I’m writing you from a beautiful park bench in Copenhagen, the leaves are falling around me, I have a mild breeze on my neck and can hear the laughs of children in the distance. The water is flowing steadily from the fountain in front of me and I'm feeling great. Now before this starts turning into some corny autumnal poem about the turning of a new leaf, I wanted to share with you what I got up to yesterday.
Over 40km of cycling later I’ve managed to find two of the six hidden giants of Copenhagen. When I was mapping out the bike route to the giant's locations, my phone was telling me that it would take something like 30 minutes to get to the first one. I tend to have this mentality to get up and go, so when I saw 30 minutes I thought it would be nothing. From what I’ve read about Copenhagen, it's apparently a generally flat city. But I guess I’m the lucky one who found the only giant ass hill in all of Denmark, cause I was struggling.
I remember before reaching the first big incline I was already doubting myself. My legs started to shake, my throat started burning, I had sweat dripping off my face onto my shoulder. When I made it to the top of the hill I stopped, downed my water and celebrated this tiny victory which reminded me to stay persistent. More importantly, it reminded me to push past that loud voice in my head telling me that I can’t do it.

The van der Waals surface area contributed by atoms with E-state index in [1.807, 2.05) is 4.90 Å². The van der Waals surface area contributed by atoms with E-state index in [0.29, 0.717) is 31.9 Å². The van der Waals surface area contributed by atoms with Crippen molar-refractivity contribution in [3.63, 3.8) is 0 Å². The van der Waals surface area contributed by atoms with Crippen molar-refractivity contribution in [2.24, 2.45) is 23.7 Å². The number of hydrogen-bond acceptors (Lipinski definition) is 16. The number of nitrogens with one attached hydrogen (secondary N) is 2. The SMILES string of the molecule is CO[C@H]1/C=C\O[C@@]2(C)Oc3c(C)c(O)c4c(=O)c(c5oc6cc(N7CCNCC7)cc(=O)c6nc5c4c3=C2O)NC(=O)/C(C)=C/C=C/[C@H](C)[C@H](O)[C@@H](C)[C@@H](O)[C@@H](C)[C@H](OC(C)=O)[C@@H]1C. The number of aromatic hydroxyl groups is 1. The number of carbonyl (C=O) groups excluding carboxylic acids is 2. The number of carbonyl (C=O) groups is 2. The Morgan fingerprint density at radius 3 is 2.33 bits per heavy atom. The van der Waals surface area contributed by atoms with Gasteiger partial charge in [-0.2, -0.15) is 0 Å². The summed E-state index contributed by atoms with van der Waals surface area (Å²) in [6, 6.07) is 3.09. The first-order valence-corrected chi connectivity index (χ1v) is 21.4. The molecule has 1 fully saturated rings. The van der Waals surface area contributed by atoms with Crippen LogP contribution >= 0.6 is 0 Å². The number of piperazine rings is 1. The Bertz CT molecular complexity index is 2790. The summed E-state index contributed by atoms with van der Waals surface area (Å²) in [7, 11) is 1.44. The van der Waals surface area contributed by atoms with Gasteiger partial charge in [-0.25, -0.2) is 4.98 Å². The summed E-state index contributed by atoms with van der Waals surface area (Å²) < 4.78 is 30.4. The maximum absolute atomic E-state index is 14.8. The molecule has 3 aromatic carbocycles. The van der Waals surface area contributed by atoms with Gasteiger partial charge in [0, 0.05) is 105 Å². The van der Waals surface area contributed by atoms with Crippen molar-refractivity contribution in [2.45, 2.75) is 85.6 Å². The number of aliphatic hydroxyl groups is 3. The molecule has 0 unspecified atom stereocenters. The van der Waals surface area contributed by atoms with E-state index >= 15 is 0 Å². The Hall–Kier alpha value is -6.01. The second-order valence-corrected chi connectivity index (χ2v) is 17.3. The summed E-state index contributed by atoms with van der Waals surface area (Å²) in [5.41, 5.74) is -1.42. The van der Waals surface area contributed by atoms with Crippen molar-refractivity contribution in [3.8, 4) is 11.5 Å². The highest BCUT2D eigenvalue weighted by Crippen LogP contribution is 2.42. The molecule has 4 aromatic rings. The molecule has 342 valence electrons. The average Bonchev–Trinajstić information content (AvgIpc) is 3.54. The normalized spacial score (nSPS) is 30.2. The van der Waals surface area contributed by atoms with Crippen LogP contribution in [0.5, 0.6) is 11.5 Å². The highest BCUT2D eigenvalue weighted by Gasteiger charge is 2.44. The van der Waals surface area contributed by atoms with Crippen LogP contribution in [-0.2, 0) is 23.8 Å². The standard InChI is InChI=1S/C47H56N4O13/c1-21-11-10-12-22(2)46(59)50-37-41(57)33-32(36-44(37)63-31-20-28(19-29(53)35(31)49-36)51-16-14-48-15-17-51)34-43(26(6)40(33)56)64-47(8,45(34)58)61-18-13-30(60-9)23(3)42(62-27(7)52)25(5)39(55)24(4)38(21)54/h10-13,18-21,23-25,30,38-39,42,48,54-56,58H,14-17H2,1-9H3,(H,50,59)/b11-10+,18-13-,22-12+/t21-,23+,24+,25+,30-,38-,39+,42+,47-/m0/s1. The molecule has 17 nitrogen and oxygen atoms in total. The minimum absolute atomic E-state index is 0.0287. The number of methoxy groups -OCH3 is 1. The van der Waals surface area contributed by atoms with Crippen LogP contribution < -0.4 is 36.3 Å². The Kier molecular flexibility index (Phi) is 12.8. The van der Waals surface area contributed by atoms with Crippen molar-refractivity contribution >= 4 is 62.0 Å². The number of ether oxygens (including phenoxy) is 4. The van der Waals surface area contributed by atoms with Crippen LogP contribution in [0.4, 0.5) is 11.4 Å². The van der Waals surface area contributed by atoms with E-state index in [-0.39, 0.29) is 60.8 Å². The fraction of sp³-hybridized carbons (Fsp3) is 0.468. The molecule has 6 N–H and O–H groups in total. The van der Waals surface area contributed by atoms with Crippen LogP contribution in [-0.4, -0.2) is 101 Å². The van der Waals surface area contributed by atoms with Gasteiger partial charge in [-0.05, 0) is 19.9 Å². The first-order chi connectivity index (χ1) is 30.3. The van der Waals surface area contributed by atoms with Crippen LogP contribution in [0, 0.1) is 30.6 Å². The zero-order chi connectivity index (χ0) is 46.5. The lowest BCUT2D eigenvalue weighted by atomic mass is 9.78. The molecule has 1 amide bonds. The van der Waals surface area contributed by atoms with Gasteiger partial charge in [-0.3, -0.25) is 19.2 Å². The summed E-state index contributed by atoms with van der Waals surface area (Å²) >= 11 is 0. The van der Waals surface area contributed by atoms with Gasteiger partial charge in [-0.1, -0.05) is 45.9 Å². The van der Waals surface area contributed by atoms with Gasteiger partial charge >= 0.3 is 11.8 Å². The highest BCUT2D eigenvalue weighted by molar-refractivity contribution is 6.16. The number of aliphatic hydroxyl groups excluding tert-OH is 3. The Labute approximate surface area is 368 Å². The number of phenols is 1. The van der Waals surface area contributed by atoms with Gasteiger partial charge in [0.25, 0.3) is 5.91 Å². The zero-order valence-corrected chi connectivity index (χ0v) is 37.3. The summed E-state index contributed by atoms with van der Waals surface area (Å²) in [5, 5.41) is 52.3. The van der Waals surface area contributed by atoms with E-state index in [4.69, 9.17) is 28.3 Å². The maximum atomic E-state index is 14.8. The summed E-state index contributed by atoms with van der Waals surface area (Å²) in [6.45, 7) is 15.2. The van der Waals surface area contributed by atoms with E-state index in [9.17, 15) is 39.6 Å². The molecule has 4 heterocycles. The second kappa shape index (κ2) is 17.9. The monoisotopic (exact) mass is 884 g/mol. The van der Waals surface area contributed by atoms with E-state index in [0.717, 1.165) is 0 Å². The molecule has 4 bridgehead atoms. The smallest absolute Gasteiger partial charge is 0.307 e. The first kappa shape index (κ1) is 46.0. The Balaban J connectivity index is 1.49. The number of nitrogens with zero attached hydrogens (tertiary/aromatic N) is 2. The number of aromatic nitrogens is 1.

Every day I experience self-doubt, and it’s an unsettling feeling. However, I’m beginning to realize the reward when I push past what that voice is telling me.
Today I want to encourage whoever is reading to go out there, push past that voice that tells you that you can’t do something. Today, do something that scares the living shit out of you. It's not going to be easy, but it will be worth it.
I was telling a new friend the other day that it didn’t hit me that this trip was a reality until I was at the restaurant with my Mom before I boarded my plane. “What the hell was I doing?” All the looks people had been giving me for months, all the questions that people were asking about this 'trip without a plan', and I had no answer for them finally started to settle in. I can remember getting on that plane just a couple weeks ago scared shitless, but there was also a part of me that knew it was the right thing to do and knew that there was something important in store for me.
Now today, fifteen days into this trip, still with so many unknowns, like where will I sleep next week?, when will my money run out?, should I go home?... I find myself at complete peace with this entire experience. It could all end tomorrow and I would be satisfied with everything that has happened. It's all about learning to live in the moment.